This Week’s Headlines
Here’s the dirt on healthy soil (Editorial)
(March 22, 2016) Each year, the United Nations General Assembly, through its Food and Agriculture Organization, designates a topic to celebrate internationally.
In 2014, it was family farms, in 2015 it was the International Year of Soils.
This year, the group picked pulse crops but attention put on soil health has remained to increase understanding of the importance of soil for food security and essential ecosystem functions.
Among the numerous events and campaigns that came out of the UN designation was a greater spotlight on the push in American agriculture for improved soil health.
With an 80-year-long mission to improve soils, USDA’s Natural Resources Conservation Service took advantage, working with the Soil Science Society of America and other partners, to showcase the importance of soil and NRCS’s 80-year-old mission through different monthly themes.
Combining modern technology with that long held mission, precision agriculture tools for making soil work smarter, not harder, were singled out as a key part of future soil health advancements.
“By studying these factors and using precision agriculture, farmers are able to produce more food at a fraction of the cost.”
Farmers also conserve soil for sustainable food production.
Precision ag results in a stable food supply, which results in a strong community,” the group said.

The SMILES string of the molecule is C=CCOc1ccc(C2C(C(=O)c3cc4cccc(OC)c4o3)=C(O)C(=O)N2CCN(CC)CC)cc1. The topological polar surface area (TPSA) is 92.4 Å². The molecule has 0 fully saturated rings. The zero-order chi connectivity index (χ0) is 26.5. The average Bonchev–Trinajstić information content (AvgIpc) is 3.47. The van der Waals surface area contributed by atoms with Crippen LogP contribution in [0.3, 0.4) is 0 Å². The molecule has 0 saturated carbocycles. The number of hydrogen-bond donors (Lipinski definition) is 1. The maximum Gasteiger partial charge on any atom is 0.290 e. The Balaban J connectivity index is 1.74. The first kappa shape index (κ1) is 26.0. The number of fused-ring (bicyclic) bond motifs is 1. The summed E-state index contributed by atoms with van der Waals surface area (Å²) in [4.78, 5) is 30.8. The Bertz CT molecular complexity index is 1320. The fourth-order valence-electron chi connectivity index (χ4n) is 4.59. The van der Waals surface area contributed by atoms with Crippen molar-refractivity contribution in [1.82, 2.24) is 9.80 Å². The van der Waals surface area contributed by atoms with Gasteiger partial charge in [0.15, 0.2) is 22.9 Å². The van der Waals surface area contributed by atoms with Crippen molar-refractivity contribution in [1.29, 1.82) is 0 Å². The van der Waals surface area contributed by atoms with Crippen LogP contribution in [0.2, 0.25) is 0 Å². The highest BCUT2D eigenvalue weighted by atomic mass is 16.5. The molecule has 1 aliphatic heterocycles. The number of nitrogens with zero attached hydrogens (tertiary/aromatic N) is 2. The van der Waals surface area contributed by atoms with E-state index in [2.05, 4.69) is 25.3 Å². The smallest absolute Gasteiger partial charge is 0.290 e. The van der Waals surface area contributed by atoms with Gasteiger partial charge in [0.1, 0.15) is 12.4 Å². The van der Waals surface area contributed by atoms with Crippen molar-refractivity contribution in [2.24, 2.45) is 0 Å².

Healthy soils are the foundation of agriculture.
In the face of mounting challenges such as a growing global population, climate change, and extreme weather events, soil health is critical to our future.
Healthy soil is essential as global demands rise for food, fuel and fiber.
Soils also play a crucial role in food security, hunger eradication, climate change adaptation, poverty reduction and sustainable development.
Soil health, also referred to as soil quality, is defined as the continued capacity of soil to function as a vital living ecosystem that sustains plants, animals, and humans.
Soil is more than dirt. It is teaming with billions of bacteria, fungi and other microbes that are the foundation of an elegant symbiotic ecosystem.
It is an ecosystem that can be managed to provide nutrients for plant growth, absorb and hold rainwater for use during dryer periods, filter and buffer potential pollutants from leaving our fields, serve as a firm foundation for agricultural activities, and provide habitat for soil microbes to flourish and diversify to keep the ecosystem running smoothly.
Soil has both inherent and dynamic properties or qualities.
Inherent soil quality is a soil’s natural ability to function.
Dynamic soil quality is how soil changes depending on how it is managed.
Management choices affect the amount of soil organic matter, soil structure, soil depth and water and nutrient holding capacity.
One goal of soil health research is to learn how to manage soil in a way that improves soil function.
Soils respond differently to management depending on the inherent properties of the soil and the surrounding landscape.
Understanding soil health means assessing and managing soil so that it functions optimally now and is not degraded for future use.
As farmers in the Mid-Atlantic and Delmarva — often regarded among the most conscientious in the nation — embark on another growing season, may the focus on soil health continue.
It’s their most precious resource no matter what year it is.